There are other risks that multicloud can mitigate, especially for businesses operating on a global scale. Not all cloud providers have data centers in regions close to their customers, which can lead to latency. In fact, 44% of IT decision-makers are still using on-premise solutions—rather than shifting to the cloud—due to their concerns about the latency of data in transit. With a multicloud approach, businesses can select different providers based on their data centers’ location and their proximity to their business operations, curbing latency concerns. Global companies—and businesses in general—also need to consider factors such as availability, performance, data sovereignty, regulatory requirements, and labor costs. Multicloud makes meeting needs across these various criteria easier, Gartner says, because it provides users with more options across multiple geographies.
Multicloud also solves an age-old dilemma for companies: the fear of putting all their metaphorical eggs (data) in one basket. When outages occur, it’s beneficial to have back-up options for failover. Similarly, suppose a cloud vendor is acquired. In that case, companies face potential unexpected changes to their terms of service or price, which could create an immediate need to migrate away—in a multicloud ecosystem, migration can happen quickly because companies already have elsewhere to move their workloads.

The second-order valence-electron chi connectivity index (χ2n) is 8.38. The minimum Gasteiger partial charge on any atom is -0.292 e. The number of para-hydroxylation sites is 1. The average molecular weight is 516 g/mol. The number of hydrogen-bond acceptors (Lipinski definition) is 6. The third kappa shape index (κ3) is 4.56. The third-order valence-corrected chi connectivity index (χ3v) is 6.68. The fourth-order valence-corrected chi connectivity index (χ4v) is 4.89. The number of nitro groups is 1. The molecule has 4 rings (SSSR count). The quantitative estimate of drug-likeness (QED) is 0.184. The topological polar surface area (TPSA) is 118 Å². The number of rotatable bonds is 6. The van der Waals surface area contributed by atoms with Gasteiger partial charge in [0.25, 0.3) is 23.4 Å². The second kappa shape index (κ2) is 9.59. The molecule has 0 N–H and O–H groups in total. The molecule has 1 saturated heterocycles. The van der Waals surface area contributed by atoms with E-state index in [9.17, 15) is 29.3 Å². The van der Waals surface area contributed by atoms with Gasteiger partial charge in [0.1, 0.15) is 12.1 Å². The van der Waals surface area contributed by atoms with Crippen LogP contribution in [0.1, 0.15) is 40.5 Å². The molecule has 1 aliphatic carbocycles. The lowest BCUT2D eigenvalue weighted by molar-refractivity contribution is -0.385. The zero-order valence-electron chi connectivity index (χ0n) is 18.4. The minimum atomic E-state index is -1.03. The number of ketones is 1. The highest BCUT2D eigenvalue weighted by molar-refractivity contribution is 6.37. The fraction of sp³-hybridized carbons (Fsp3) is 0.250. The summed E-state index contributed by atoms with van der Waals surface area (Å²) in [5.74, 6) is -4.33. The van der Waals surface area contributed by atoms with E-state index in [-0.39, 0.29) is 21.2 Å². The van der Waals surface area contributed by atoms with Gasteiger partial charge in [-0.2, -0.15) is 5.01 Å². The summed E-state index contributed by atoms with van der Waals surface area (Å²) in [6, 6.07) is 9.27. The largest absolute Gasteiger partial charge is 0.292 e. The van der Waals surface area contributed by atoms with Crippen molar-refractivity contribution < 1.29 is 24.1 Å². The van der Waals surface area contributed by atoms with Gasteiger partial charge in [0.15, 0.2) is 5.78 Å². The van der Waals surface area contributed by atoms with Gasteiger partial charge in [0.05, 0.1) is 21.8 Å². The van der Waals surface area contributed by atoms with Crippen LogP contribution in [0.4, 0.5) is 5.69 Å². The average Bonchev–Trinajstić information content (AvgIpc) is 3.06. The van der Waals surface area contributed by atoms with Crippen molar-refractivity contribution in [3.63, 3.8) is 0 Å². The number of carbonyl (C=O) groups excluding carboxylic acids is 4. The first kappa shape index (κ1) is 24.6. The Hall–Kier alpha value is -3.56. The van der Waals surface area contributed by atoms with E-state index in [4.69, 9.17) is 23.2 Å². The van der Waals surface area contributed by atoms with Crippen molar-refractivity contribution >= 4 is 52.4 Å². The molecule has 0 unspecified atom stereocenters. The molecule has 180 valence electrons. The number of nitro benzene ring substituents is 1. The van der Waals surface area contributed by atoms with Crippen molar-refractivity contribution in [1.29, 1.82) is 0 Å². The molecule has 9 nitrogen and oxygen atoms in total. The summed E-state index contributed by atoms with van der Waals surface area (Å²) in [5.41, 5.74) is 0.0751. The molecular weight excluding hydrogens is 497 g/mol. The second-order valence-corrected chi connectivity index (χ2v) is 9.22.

Portable, Well-Managed Clouds Can Make Multicloud Ecosystems Thrive
It’s difficult to ensure consistency and standardization across multiple providers’ features and functions because even if they are compatible, differences still exist. And, logically, the more cloud providers there are to oversee and integrate, the more complex the ecosystem becomes, and the more room for error there is as a result. A key prerequisite for multicloud success is users’ ability to move data and applications between clouds.